In some ways, dogs and people are similar.
Both express love, have a playful side, and remain fiercely loyal to their families.
Unfortunately, just like people, dogs also get Parkinson’s disease.
Parkinson’s is a neurological condition that attacks the motor system and typically leads to mental incapacity in the form of dementia.
If your dog has it, it’s important to get a diagnosis as soon as possible so that you can slow down the progress of the disease.
What Is Parkinson’s Disease in Dogs?
Parkinson’s disease in dogs is similar to the same condition in people.
You may notice a loss of balance and tremors, for example.
There are also a number of differences between human and canine Parkinson’s disease.
This article discusses the signs you should look out for that indicate canine Parkinson’s.
We can also provide tips on caring for your dog diagnosed with this neurological disorder.
It’s important to stress that your veterinarian can provide health advice on your dog with Parkinson’s, and you can always get a second opinion if you believe that your dog doesn’t have the disease.
This can help you prepare for what’s to come.
More About Canine Parkinson’s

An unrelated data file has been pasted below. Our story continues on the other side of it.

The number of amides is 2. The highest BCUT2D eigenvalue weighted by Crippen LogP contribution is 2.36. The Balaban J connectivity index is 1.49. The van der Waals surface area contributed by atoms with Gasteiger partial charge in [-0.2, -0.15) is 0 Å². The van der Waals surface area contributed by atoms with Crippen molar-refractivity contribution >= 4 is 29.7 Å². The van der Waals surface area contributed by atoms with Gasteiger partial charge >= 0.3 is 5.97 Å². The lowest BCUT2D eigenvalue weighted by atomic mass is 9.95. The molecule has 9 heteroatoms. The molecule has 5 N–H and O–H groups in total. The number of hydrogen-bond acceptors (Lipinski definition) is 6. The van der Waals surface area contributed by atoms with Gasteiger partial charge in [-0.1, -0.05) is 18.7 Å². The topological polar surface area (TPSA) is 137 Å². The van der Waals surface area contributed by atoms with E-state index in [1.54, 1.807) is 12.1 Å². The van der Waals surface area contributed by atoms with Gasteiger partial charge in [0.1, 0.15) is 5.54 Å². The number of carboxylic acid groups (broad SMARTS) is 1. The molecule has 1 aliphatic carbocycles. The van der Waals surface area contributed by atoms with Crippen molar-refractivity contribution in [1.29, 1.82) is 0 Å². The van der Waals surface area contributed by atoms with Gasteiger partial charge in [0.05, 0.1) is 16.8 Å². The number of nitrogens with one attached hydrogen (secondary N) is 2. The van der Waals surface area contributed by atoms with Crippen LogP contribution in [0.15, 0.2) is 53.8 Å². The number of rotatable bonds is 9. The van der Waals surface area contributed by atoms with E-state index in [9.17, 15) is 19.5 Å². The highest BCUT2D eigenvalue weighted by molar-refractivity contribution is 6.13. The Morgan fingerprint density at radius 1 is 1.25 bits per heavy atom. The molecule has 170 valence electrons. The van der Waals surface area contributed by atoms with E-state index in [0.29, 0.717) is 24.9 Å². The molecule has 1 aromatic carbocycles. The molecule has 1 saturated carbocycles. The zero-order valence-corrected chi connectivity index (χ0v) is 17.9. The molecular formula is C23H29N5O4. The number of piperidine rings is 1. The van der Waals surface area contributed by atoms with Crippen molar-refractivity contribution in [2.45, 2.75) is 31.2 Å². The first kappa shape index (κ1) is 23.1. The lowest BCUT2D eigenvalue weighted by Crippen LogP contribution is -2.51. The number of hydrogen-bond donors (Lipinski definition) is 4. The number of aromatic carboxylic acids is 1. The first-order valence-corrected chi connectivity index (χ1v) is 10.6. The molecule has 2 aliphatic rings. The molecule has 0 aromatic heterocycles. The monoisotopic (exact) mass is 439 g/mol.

Dogs with Parkinson’s disease slowly lose their motor function as a result of the progressive nature of this disease.
Your dog’s nervous system makes it difficult for your dog to move and can eventually affect breathing and other functions.
The disease worsens over time and the journey of each dog may vary slightly. Also, it doesn’t just affect older dogs.
Parkinson’s Disease in Humans vs. Canines
You may wonder how similarly this disease impacts people and dogs.
In reality, the progress of the disease has many parallels in both species.
One major symptom of Parkinson’s is how it affects your movement.
Often, it’s difficult to know what to expect.
You may lose all motor function and become stiff at times if you are a person with Parkinson’s, and your dog may have the same reaction.
Your dog may lose movement in their face or limbs.
Parkinson’s disease causes tremors and shaking in both people and animals.